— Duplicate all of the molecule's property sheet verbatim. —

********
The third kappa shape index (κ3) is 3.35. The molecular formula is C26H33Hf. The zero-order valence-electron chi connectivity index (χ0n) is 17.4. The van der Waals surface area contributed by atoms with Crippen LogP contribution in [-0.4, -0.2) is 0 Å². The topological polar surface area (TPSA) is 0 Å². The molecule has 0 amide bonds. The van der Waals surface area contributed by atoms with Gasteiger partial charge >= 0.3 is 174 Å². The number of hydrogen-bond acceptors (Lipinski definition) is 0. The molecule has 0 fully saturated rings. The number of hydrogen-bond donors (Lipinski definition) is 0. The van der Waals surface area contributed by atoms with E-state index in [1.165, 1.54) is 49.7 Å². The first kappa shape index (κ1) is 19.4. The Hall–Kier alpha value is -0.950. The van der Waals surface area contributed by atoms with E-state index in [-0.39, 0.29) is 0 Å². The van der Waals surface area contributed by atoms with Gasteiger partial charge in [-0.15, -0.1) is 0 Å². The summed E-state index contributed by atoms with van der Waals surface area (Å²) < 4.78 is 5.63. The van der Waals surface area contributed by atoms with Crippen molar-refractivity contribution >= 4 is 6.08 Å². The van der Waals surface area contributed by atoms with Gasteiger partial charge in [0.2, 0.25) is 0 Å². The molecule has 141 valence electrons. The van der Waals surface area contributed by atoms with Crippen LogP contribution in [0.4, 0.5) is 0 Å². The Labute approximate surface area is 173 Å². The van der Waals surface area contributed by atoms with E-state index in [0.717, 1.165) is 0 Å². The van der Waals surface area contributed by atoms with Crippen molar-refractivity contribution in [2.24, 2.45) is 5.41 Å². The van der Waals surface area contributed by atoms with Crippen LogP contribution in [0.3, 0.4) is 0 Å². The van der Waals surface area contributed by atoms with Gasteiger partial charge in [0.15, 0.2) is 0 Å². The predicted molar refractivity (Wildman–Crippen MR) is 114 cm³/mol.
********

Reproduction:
The third kappa shape index (κ3) is 3.35. The molecular formula is C26H33Hf. The zero-order valence-electron chi connectivity index (χ0n) is 17.4. The van der Waals surface area contributed by atoms with Crippen LogP contribution in [-0.4, -0.2) is 0 Å². The topological polar surface area (TPSA) is 0 Å². The molecule has 0 amide bonds. The van der Waals surface area contributed by atoms with Gasteiger partial charge >= 0.3 is 174 Å². The number of hydrogen-bond acceptors (Lipinski definition) is 0. The molecule has 0 fully saturated rings. The number of hydrogen-bond donors (Lipinski definition) is 0. The van der Waals surface area contributed by atoms with E-state index in [1.165, 1.54) is 49.7 Å². The first kappa shape index (κ1) is 19.4. The Hall–Kier alpha value is -0.950. The van der Waals surface area contributed by atoms with E-state index in [-0.39, 0.29) is 0 Å². The van der Waals surface area contributed by atoms with Gasteiger partial charge in [-0.15, -0.1) is 0 Å². The summed E-state index contributed by atoms with van der Waals surface area (Å²) < 4.78 is 5.63. The van der Waals surface area contributed by atoms with Crippen molar-refractivity contribution >= 4 is 6.08 Å². The van der Waals surface area contributed by atoms with Gasteiger partial charge in [0.2, 0.25) is 0 Å². The molecule has 141 valence electrons. The van der Waals surface area contributed by atoms with Crippen LogP contribution in [0.4, 0.5) is 0 Å². The Labute approximate surface area is 173 Å². The van der Waals surface area contributed by atoms with E-state index in [0.717, 1.165) is 0 Å². The van der Waals surface area contributed by atoms with Crippen molar-refractivity contribution in [2.24, 2.45) is 5.41 Å². The van der Waals surface area contributed by atoms with Crippen LogP contribution in [0.3, 0.4) is 0 Å². The van der Waals surface area contributed by atoms with Gasteiger partial charge in [0.15, 0.2) is 0 Å². The predicted molar refractivity (Wildman–Crippen MR) is 114 cm³/mol.